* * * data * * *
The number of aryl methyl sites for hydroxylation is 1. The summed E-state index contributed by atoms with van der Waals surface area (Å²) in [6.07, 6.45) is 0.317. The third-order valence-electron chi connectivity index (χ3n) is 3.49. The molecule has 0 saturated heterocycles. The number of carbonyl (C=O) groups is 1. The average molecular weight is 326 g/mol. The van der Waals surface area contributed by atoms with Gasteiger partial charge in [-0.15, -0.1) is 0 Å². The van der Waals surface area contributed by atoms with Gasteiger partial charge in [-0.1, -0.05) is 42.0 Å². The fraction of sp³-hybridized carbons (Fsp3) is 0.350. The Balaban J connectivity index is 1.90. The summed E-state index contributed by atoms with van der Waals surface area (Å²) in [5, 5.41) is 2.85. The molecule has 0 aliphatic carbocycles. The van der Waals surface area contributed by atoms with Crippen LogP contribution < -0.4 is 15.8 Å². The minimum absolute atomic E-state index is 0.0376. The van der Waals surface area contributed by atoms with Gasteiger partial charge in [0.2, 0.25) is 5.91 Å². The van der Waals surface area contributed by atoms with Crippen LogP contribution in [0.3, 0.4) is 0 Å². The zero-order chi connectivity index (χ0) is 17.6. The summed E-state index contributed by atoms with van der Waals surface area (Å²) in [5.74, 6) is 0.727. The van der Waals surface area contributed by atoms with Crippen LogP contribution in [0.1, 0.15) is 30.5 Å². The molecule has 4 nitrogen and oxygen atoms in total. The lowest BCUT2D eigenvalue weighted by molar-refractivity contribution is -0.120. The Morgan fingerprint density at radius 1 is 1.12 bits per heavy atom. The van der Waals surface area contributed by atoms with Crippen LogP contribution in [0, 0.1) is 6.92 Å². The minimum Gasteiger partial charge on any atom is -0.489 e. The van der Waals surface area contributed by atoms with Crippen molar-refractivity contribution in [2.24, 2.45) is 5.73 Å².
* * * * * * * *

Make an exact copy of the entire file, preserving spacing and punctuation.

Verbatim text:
The number of aryl methyl sites for hydroxylation is 1. The summed E-state index contributed by atoms with van der Waals surface area (Å²) in [6.07, 6.45) is 0.317. The third-order valence-electron chi connectivity index (χ3n) is 3.49. The molecule has 0 saturated heterocycles. The number of carbonyl (C=O) groups is 1. The average molecular weight is 326 g/mol. The van der Waals surface area contributed by atoms with Gasteiger partial charge in [-0.15, -0.1) is 0 Å². The van der Waals surface area contributed by atoms with Gasteiger partial charge in [-0.1, -0.05) is 42.0 Å². The fraction of sp³-hybridized carbons (Fsp3) is 0.350. The Balaban J connectivity index is 1.90. The summed E-state index contributed by atoms with van der Waals surface area (Å²) in [5, 5.41) is 2.85. The molecule has 0 aliphatic carbocycles. The van der Waals surface area contributed by atoms with Crippen LogP contribution < -0.4 is 15.8 Å². The minimum absolute atomic E-state index is 0.0376. The van der Waals surface area contributed by atoms with Gasteiger partial charge in [0.2, 0.25) is 5.91 Å². The van der Waals surface area contributed by atoms with Crippen LogP contribution in [0.3, 0.4) is 0 Å². The zero-order chi connectivity index (χ0) is 17.6. The summed E-state index contributed by atoms with van der Waals surface area (Å²) in [5.74, 6) is 0.727. The van der Waals surface area contributed by atoms with Crippen LogP contribution in [0.1, 0.15) is 30.5 Å². The molecule has 4 nitrogen and oxygen atoms in total. The lowest BCUT2D eigenvalue weighted by molar-refractivity contribution is -0.120. The Morgan fingerprint density at radius 1 is 1.12 bits per heavy atom. The van der Waals surface area contributed by atoms with Crippen LogP contribution in [0, 0.1) is 6.92 Å². The minimum Gasteiger partial charge on any atom is -0.489 e. The van der Waals surface area contributed by atoms with Crippen molar-refractivity contribution in [2.24, 2.45) is 5.73 Å².